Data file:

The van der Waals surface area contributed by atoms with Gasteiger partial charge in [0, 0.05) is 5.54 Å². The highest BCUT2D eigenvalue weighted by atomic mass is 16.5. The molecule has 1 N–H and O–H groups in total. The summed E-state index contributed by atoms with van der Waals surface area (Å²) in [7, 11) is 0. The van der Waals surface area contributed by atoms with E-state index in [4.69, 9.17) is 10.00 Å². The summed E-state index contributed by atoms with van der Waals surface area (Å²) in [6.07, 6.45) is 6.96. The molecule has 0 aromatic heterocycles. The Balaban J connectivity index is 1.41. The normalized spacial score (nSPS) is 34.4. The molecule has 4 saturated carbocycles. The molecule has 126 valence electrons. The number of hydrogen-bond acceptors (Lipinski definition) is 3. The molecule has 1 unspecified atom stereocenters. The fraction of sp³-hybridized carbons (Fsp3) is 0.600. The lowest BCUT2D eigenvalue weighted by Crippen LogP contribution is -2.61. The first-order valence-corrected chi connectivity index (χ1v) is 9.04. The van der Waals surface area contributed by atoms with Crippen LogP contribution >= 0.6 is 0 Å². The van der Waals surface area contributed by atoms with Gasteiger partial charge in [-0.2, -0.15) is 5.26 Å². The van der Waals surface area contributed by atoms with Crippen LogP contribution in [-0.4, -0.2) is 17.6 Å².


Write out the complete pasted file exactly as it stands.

The van der Waals surface area contributed by atoms with Gasteiger partial charge in [0, 0.05) is 5.54 Å². The highest BCUT2D eigenvalue weighted by atomic mass is 16.5. The molecule has 1 N–H and O–H groups in total. The summed E-state index contributed by atoms with van der Waals surface area (Å²) in [7, 11) is 0. The van der Waals surface area contributed by atoms with E-state index in [4.69, 9.17) is 10.00 Å². The summed E-state index contributed by atoms with van der Waals surface area (Å²) in [6.07, 6.45) is 6.96. The molecule has 0 aromatic heterocycles. The Balaban J connectivity index is 1.41. The normalized spacial score (nSPS) is 34.4. The molecule has 4 saturated carbocycles. The molecule has 126 valence electrons. The number of hydrogen-bond acceptors (Lipinski definition) is 3. The molecule has 1 unspecified atom stereocenters. The fraction of sp³-hybridized carbons (Fsp3) is 0.600. The lowest BCUT2D eigenvalue weighted by Crippen LogP contribution is -2.61. The first-order valence-corrected chi connectivity index (χ1v) is 9.04. The van der Waals surface area contributed by atoms with Crippen LogP contribution >= 0.6 is 0 Å². The van der Waals surface area contributed by atoms with Gasteiger partial charge in [-0.2, -0.15) is 5.26 Å². The van der Waals surface area contributed by atoms with Crippen LogP contribution in [-0.4, -0.2) is 17.6 Å².